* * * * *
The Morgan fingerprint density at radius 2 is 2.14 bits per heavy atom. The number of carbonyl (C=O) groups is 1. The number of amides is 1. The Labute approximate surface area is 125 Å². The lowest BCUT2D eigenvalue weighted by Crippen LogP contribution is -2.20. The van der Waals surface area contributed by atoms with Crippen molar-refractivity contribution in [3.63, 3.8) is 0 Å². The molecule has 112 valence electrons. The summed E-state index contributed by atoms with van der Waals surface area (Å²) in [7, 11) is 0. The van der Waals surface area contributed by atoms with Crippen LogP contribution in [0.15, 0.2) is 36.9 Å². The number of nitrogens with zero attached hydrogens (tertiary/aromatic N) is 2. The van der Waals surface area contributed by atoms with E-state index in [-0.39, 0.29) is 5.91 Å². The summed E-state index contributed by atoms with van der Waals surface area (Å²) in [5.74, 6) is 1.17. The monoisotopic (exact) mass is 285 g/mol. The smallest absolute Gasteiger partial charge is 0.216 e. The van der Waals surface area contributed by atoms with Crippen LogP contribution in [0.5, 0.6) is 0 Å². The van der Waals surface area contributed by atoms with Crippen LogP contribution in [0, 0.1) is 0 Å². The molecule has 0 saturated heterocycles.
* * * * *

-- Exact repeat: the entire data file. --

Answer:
The Morgan fingerprint density at radius 2 is 2.14 bits per heavy atom. The number of carbonyl (C=O) groups is 1. The number of amides is 1. The Labute approximate surface area is 125 Å². The lowest BCUT2D eigenvalue weighted by Crippen LogP contribution is -2.20. The van der Waals surface area contributed by atoms with Crippen molar-refractivity contribution in [3.63, 3.8) is 0 Å². The molecule has 112 valence electrons. The summed E-state index contributed by atoms with van der Waals surface area (Å²) in [7, 11) is 0. The van der Waals surface area contributed by atoms with Crippen LogP contribution in [0.15, 0.2) is 36.9 Å². The number of nitrogens with zero attached hydrogens (tertiary/aromatic N) is 2. The van der Waals surface area contributed by atoms with E-state index in [-0.39, 0.29) is 5.91 Å². The summed E-state index contributed by atoms with van der Waals surface area (Å²) in [5.74, 6) is 1.17. The monoisotopic (exact) mass is 285 g/mol. The smallest absolute Gasteiger partial charge is 0.216 e. The van der Waals surface area contributed by atoms with Crippen LogP contribution in [0.5, 0.6) is 0 Å². The van der Waals surface area contributed by atoms with Crippen LogP contribution in [0, 0.1) is 0 Å². The molecule has 0 saturated heterocycles.